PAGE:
Most organizations now have a hybrid IT environment and a cloud first approach to choosing new applications. While this provides many benefits it also creates challenges around management, security and administration. Managing identity and access in a consistent manner across all IT services, irrespective of how they are delivered, is key to meeting these challenges.
Cloud services together with mobile communications provide rapid access to the latest data and applications from any device and from any location. It has become easy to try a new service before widely deploying it and this improves business agility while reducing risks. The cloud service provider becomes responsible for managing many of the time-consuming tasks involved in delivering the service and this frees IT resources to concentrate on delivering business value. However, the customer remains responsible for their data, wherever it resides, and however it is processed.
The cost of failing to adequately protect data can be very high. New regulations across the world are increasing the penalties for failure to protect personal data. For example, the EU GDPR (General Data Protection Regulation) sets the penalties for failure to protect the privacy of the personal data of EU residents at up to 2% or 4% of the organization’s global turnover depending upon the nature of the breach.
The responsibility for security in the hybrid IT environment is shared between the customer and the service provider. Where an organization has a hybrid IT environment with IT services from multiple cloud vendors as well as on premises how these responsibilities are shared can be very complex. Most cloud service providers implement very strong security controls for the services they provide and consequently many security breaches originate from failures by the customer. Most involve a failure to properly set or protect access controls or credentials. Since cloud services are inherently open to access from the internet, incorrect or missing access controls and poorly protected credentials are a major risk. Managing these risks effectively is essential.
The hybrid multi-cloud IT environment creates new identity and access management challenges. When IT was delivered on premises, identity and access management could be centralized and controlled in one place. This supported standard workflows for on-boarding and off-boarding employees as well as job changes and for the auditing and governance of activities and access rights. However, the tools providing these capabilities for on premises IT services do not usually cover the cloud.
Employees can decide to use cloud services without any controls - creating the problems of unsanctioned access. Cloud Access Security Brokers (CASB) provide a partial solution to this but are not enough. To manage access to sanctioned cloud services the organization must set controls within each service and how this is done should be integrated with the existing on premises processes, workflows and tools. Furthermore, cloud services from different vendors provide different controls, tools and interfaces increasing the complexity of this management.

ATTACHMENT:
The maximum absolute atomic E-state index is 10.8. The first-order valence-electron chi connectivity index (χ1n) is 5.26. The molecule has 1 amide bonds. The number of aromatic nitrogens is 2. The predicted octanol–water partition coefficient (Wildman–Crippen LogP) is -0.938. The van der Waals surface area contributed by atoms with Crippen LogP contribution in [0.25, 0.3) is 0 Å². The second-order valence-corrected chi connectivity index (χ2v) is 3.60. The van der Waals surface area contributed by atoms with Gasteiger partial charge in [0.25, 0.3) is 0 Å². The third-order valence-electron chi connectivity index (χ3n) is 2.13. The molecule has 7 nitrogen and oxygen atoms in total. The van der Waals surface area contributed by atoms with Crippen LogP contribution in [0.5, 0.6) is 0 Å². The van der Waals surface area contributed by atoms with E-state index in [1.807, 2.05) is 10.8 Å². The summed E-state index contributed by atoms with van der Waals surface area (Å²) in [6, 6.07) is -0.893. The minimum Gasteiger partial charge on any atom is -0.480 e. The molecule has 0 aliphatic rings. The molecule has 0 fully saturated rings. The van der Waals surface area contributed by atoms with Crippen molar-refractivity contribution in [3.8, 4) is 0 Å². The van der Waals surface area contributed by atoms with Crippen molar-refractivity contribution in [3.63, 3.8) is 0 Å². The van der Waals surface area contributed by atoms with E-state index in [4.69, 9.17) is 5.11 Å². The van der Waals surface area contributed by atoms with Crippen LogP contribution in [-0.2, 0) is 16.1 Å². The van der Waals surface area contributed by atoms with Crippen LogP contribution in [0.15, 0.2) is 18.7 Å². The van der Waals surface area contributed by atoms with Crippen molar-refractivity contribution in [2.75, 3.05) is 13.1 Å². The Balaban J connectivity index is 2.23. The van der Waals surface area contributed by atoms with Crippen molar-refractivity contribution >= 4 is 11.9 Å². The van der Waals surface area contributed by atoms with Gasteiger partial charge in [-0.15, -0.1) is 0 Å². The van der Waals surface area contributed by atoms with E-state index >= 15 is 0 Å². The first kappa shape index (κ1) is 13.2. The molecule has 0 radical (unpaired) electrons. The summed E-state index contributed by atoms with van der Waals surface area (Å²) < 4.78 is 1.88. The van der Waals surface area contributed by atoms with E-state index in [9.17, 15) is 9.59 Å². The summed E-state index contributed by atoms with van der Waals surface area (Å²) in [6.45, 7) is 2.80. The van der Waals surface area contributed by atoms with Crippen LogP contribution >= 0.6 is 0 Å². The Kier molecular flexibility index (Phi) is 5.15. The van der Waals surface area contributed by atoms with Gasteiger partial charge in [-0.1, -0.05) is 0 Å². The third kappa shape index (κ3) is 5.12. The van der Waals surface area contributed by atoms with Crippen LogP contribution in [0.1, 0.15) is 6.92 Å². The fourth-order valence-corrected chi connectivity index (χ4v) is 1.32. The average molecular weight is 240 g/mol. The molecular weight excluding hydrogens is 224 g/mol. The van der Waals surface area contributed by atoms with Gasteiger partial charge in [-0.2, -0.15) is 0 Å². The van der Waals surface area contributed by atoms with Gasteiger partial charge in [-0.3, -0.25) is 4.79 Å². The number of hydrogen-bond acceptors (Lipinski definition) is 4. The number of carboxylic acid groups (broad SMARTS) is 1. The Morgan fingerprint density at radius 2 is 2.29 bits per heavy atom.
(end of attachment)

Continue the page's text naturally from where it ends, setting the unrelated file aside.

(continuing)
In order to meet these problems, organizations need a more effective way to manage identities, implement access controls and govern access rights. This must provide a consistent approach to support the processes and workflows involved, irrespective of the service being used while also being scalable to meet the challenges of digital transformation. It must also coexist and integrate with existing on premises Identity and Access Management (IAM) processes and tools since it is not practical to rip and replace these.
Identity as a Service (IDaaS) provides a solution to these challenges by delivering traditional IAM services as a cloud service. IDaaS solutions offer cloud-ready integrations to extend an organization’s IAM controls to meet the security requirements of their SaaS portfolio. From a business perspective, IDaaS enables organizations to manage and control access to a diverse range of cloud services in a consistent manner, securely and with lower costs.
From a user perspective, IDaaS makes it easier to get access to the data and applications that they need from whatever device they are using and wherever they happen to be. By providing single sign-on they don’t need to remember multiple account credentials. Common policies and administration help to limit risks from excessive privileges or outdated access rights to applications.
IDaaS vendors originate from different backgrounds and their abilities to support different IDaaS use-cases can vary significantly. The capabilities served by most IDaaS vendors can largely be grouped into three categories. Identity Administration - the capabilities required by organizations to administer the lifecycle of identities. Access Management – capabilities ranging from authentication, authorization, single sign-on and identity federation for both on-premises and SaaS applications delivered as a cloud service. Access Governance – capabilities for auditing and enforcing compliant access entitlement are the least mature and largely absent from the portfolio of most IDaaS vendors.
As well as replacing traditional on-premises deployments for workforce IAM, IDaaS is becoming an enabler of Consumer Identity and Access Management (CIAM) by offering the required availability and scalability. With IDaaS now dominating new IAM purchases many use-cases across the industry verticals, traditional IAM vendors are gearing up to deliver more cohesive IDaaS capabilities as part of their security services, including tighter integrations with Cloud Access Security Broker (CASB), Enterprise Mobility Management (EMM) and User Behaviour Analytics (UBA).